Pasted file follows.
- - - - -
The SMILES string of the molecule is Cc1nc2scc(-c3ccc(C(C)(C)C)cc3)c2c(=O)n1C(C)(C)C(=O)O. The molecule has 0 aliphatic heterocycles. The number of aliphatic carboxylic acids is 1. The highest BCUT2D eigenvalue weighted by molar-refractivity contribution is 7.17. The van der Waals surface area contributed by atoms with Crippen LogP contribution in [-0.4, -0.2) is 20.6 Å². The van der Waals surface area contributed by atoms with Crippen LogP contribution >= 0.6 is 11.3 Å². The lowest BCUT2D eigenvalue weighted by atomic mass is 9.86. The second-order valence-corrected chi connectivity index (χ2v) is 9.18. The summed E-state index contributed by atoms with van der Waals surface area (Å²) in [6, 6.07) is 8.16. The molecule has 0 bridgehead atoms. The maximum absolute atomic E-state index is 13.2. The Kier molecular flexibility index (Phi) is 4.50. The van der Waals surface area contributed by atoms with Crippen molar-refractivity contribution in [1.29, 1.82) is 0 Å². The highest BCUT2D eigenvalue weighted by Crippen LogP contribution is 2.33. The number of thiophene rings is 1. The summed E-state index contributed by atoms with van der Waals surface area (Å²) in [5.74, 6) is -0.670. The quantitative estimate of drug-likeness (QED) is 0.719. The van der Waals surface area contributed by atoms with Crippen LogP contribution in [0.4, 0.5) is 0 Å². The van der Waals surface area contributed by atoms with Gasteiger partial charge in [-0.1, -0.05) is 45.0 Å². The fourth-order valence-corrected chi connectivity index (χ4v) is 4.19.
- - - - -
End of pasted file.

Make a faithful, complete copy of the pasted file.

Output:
The SMILES string of the molecule is Cc1nc2scc(-c3ccc(C(C)(C)C)cc3)c2c(=O)n1C(C)(C)C(=O)O. The molecule has 0 aliphatic heterocycles. The number of aliphatic carboxylic acids is 1. The highest BCUT2D eigenvalue weighted by molar-refractivity contribution is 7.17. The van der Waals surface area contributed by atoms with Crippen LogP contribution in [-0.4, -0.2) is 20.6 Å². The van der Waals surface area contributed by atoms with Crippen LogP contribution >= 0.6 is 11.3 Å². The lowest BCUT2D eigenvalue weighted by atomic mass is 9.86. The second-order valence-corrected chi connectivity index (χ2v) is 9.18. The summed E-state index contributed by atoms with van der Waals surface area (Å²) in [6, 6.07) is 8.16. The molecule has 0 bridgehead atoms. The maximum absolute atomic E-state index is 13.2. The Kier molecular flexibility index (Phi) is 4.50. The van der Waals surface area contributed by atoms with Crippen molar-refractivity contribution in [1.29, 1.82) is 0 Å². The highest BCUT2D eigenvalue weighted by Crippen LogP contribution is 2.33. The number of thiophene rings is 1. The summed E-state index contributed by atoms with van der Waals surface area (Å²) in [5.74, 6) is -0.670. The quantitative estimate of drug-likeness (QED) is 0.719. The van der Waals surface area contributed by atoms with Crippen LogP contribution in [0.4, 0.5) is 0 Å². The van der Waals surface area contributed by atoms with Gasteiger partial charge in [-0.1, -0.05) is 45.0 Å². The fourth-order valence-corrected chi connectivity index (χ4v) is 4.19.